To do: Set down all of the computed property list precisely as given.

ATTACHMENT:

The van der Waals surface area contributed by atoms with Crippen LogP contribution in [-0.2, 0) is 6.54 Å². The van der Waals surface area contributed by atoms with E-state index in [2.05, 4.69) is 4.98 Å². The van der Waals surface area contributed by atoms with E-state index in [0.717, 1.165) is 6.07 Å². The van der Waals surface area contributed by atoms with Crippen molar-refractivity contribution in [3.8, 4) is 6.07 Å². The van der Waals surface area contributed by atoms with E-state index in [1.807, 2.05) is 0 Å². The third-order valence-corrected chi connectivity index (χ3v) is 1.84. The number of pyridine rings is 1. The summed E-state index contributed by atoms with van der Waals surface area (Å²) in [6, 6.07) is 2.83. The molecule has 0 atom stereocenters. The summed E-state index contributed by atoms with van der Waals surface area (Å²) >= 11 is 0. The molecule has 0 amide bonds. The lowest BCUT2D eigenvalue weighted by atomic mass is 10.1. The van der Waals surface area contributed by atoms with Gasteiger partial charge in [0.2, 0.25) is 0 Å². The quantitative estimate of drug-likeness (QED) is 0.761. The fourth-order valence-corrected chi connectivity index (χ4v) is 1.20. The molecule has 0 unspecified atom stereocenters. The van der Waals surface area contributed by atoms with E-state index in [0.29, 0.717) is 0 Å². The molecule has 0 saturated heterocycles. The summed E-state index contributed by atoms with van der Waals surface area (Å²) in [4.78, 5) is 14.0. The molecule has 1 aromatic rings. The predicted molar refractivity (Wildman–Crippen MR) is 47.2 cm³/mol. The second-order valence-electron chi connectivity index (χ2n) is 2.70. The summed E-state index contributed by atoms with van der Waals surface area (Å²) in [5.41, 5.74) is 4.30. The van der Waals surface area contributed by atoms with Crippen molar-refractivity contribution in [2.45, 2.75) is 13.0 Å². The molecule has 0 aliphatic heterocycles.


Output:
The van der Waals surface area contributed by atoms with Crippen LogP contribution in [-0.2, 0) is 6.54 Å². The van der Waals surface area contributed by atoms with E-state index in [2.05, 4.69) is 4.98 Å². The van der Waals surface area contributed by atoms with E-state index in [0.717, 1.165) is 6.07 Å². The van der Waals surface area contributed by atoms with Crippen molar-refractivity contribution in [3.8, 4) is 6.07 Å². The van der Waals surface area contributed by atoms with E-state index in [1.807, 2.05) is 0 Å². The third-order valence-corrected chi connectivity index (χ3v) is 1.84. The number of pyridine rings is 1. The summed E-state index contributed by atoms with van der Waals surface area (Å²) in [6, 6.07) is 2.83. The molecule has 0 atom stereocenters. The summed E-state index contributed by atoms with van der Waals surface area (Å²) >= 11 is 0. The molecule has 0 amide bonds. The lowest BCUT2D eigenvalue weighted by atomic mass is 10.1. The van der Waals surface area contributed by atoms with Gasteiger partial charge in [0.2, 0.25) is 0 Å². The quantitative estimate of drug-likeness (QED) is 0.761. The fourth-order valence-corrected chi connectivity index (χ4v) is 1.20. The molecule has 0 unspecified atom stereocenters. The van der Waals surface area contributed by atoms with E-state index in [0.29, 0.717) is 0 Å². The molecule has 0 saturated heterocycles. The summed E-state index contributed by atoms with van der Waals surface area (Å²) in [4.78, 5) is 14.0. The molecule has 1 aromatic rings. The predicted molar refractivity (Wildman–Crippen MR) is 47.2 cm³/mol. The second-order valence-electron chi connectivity index (χ2n) is 2.70. The summed E-state index contributed by atoms with van der Waals surface area (Å²) in [5.41, 5.74) is 4.30. The van der Waals surface area contributed by atoms with Crippen molar-refractivity contribution in [2.45, 2.75) is 13.0 Å². The molecule has 0 aliphatic heterocycles.